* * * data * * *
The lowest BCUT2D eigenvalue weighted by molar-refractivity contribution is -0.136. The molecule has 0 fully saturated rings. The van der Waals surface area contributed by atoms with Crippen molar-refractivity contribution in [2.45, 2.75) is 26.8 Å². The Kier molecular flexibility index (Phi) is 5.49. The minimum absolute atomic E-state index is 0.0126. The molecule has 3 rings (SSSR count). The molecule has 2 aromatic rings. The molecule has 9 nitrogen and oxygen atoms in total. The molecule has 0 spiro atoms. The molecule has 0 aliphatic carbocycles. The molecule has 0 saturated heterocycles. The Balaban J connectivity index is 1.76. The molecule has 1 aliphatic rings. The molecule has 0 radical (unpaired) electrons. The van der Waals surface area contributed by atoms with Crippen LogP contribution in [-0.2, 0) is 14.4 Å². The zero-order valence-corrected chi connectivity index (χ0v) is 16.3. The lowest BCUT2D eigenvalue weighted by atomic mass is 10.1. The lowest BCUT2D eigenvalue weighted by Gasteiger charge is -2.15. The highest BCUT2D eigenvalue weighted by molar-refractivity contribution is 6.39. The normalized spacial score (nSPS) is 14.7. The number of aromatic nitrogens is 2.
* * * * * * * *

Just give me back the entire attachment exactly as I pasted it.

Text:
The lowest BCUT2D eigenvalue weighted by molar-refractivity contribution is -0.136. The molecule has 0 fully saturated rings. The van der Waals surface area contributed by atoms with Crippen molar-refractivity contribution in [2.45, 2.75) is 26.8 Å². The Kier molecular flexibility index (Phi) is 5.49. The minimum absolute atomic E-state index is 0.0126. The molecule has 3 rings (SSSR count). The molecule has 2 aromatic rings. The molecule has 9 nitrogen and oxygen atoms in total. The molecule has 0 spiro atoms. The molecule has 0 aliphatic carbocycles. The molecule has 0 saturated heterocycles. The Balaban J connectivity index is 1.76. The molecule has 1 aliphatic rings. The molecule has 0 radical (unpaired) electrons. The van der Waals surface area contributed by atoms with Crippen LogP contribution in [-0.2, 0) is 14.4 Å². The zero-order valence-corrected chi connectivity index (χ0v) is 16.3. The lowest BCUT2D eigenvalue weighted by atomic mass is 10.1. The lowest BCUT2D eigenvalue weighted by Gasteiger charge is -2.15. The highest BCUT2D eigenvalue weighted by molar-refractivity contribution is 6.39. The normalized spacial score (nSPS) is 14.7. The number of aromatic nitrogens is 2.